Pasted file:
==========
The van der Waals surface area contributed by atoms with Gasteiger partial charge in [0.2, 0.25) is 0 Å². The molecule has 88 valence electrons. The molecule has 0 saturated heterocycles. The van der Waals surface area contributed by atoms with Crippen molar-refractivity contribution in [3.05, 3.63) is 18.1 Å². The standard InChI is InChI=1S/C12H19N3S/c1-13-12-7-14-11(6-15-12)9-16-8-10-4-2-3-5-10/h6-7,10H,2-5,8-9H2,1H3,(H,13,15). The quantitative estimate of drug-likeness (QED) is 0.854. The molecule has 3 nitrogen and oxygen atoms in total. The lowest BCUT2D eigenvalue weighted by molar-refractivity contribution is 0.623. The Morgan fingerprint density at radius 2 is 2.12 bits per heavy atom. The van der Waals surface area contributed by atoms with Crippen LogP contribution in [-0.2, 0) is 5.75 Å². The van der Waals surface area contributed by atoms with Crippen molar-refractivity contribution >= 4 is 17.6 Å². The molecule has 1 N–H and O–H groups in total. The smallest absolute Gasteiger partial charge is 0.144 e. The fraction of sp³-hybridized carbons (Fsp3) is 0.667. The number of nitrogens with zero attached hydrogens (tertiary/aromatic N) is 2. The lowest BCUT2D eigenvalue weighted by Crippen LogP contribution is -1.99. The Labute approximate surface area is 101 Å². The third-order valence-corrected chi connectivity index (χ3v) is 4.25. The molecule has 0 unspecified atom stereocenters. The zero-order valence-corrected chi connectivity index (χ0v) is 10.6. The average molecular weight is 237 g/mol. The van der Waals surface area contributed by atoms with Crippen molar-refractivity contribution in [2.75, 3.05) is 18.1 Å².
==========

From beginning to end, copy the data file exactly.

The van der Waals surface area contributed by atoms with Gasteiger partial charge in [0.2, 0.25) is 0 Å². The molecule has 88 valence electrons. The molecule has 0 saturated heterocycles. The van der Waals surface area contributed by atoms with Crippen molar-refractivity contribution in [3.05, 3.63) is 18.1 Å². The standard InChI is InChI=1S/C12H19N3S/c1-13-12-7-14-11(6-15-12)9-16-8-10-4-2-3-5-10/h6-7,10H,2-5,8-9H2,1H3,(H,13,15). The quantitative estimate of drug-likeness (QED) is 0.854. The molecule has 3 nitrogen and oxygen atoms in total. The lowest BCUT2D eigenvalue weighted by molar-refractivity contribution is 0.623. The Morgan fingerprint density at radius 2 is 2.12 bits per heavy atom. The van der Waals surface area contributed by atoms with Crippen LogP contribution in [-0.2, 0) is 5.75 Å². The van der Waals surface area contributed by atoms with Crippen molar-refractivity contribution >= 4 is 17.6 Å². The molecule has 1 N–H and O–H groups in total. The smallest absolute Gasteiger partial charge is 0.144 e. The fraction of sp³-hybridized carbons (Fsp3) is 0.667. The number of nitrogens with zero attached hydrogens (tertiary/aromatic N) is 2. The lowest BCUT2D eigenvalue weighted by Crippen LogP contribution is -1.99. The Labute approximate surface area is 101 Å². The third-order valence-corrected chi connectivity index (χ3v) is 4.25. The molecule has 0 unspecified atom stereocenters. The zero-order valence-corrected chi connectivity index (χ0v) is 10.6. The average molecular weight is 237 g/mol. The van der Waals surface area contributed by atoms with Crippen molar-refractivity contribution in [2.75, 3.05) is 18.1 Å².